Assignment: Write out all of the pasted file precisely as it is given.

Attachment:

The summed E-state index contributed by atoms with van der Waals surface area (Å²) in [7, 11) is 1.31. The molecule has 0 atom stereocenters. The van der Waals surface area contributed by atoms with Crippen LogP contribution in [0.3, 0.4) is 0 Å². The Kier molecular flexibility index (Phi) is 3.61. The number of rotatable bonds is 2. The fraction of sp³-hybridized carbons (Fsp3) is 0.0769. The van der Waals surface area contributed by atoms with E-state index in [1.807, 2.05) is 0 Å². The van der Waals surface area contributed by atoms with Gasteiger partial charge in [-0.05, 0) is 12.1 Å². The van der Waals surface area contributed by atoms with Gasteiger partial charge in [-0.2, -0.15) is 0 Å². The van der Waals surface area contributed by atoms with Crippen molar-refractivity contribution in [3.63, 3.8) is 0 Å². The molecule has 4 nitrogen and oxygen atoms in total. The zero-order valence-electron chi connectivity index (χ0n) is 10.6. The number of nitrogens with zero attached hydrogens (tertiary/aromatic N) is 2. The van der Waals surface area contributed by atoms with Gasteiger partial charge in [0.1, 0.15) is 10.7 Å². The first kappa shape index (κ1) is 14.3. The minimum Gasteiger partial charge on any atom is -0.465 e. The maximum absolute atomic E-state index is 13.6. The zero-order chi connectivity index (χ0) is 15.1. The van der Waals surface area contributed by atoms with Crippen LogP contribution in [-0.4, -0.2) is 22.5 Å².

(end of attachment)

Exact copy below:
The summed E-state index contributed by atoms with van der Waals surface area (Å²) in [7, 11) is 1.31. The molecule has 0 atom stereocenters. The van der Waals surface area contributed by atoms with Crippen LogP contribution in [0.3, 0.4) is 0 Å². The Kier molecular flexibility index (Phi) is 3.61. The number of rotatable bonds is 2. The fraction of sp³-hybridized carbons (Fsp3) is 0.0769. The van der Waals surface area contributed by atoms with E-state index in [1.807, 2.05) is 0 Å². The van der Waals surface area contributed by atoms with Gasteiger partial charge in [-0.05, 0) is 12.1 Å². The van der Waals surface area contributed by atoms with Gasteiger partial charge in [-0.2, -0.15) is 0 Å². The van der Waals surface area contributed by atoms with Crippen molar-refractivity contribution in [3.63, 3.8) is 0 Å². The molecule has 4 nitrogen and oxygen atoms in total. The zero-order valence-electron chi connectivity index (χ0n) is 10.6. The number of nitrogens with zero attached hydrogens (tertiary/aromatic N) is 2. The van der Waals surface area contributed by atoms with Gasteiger partial charge in [0.1, 0.15) is 10.7 Å². The first kappa shape index (κ1) is 14.3. The minimum Gasteiger partial charge on any atom is -0.465 e. The maximum absolute atomic E-state index is 13.6. The zero-order chi connectivity index (χ0) is 15.1. The van der Waals surface area contributed by atoms with Crippen LogP contribution in [-0.4, -0.2) is 22.5 Å².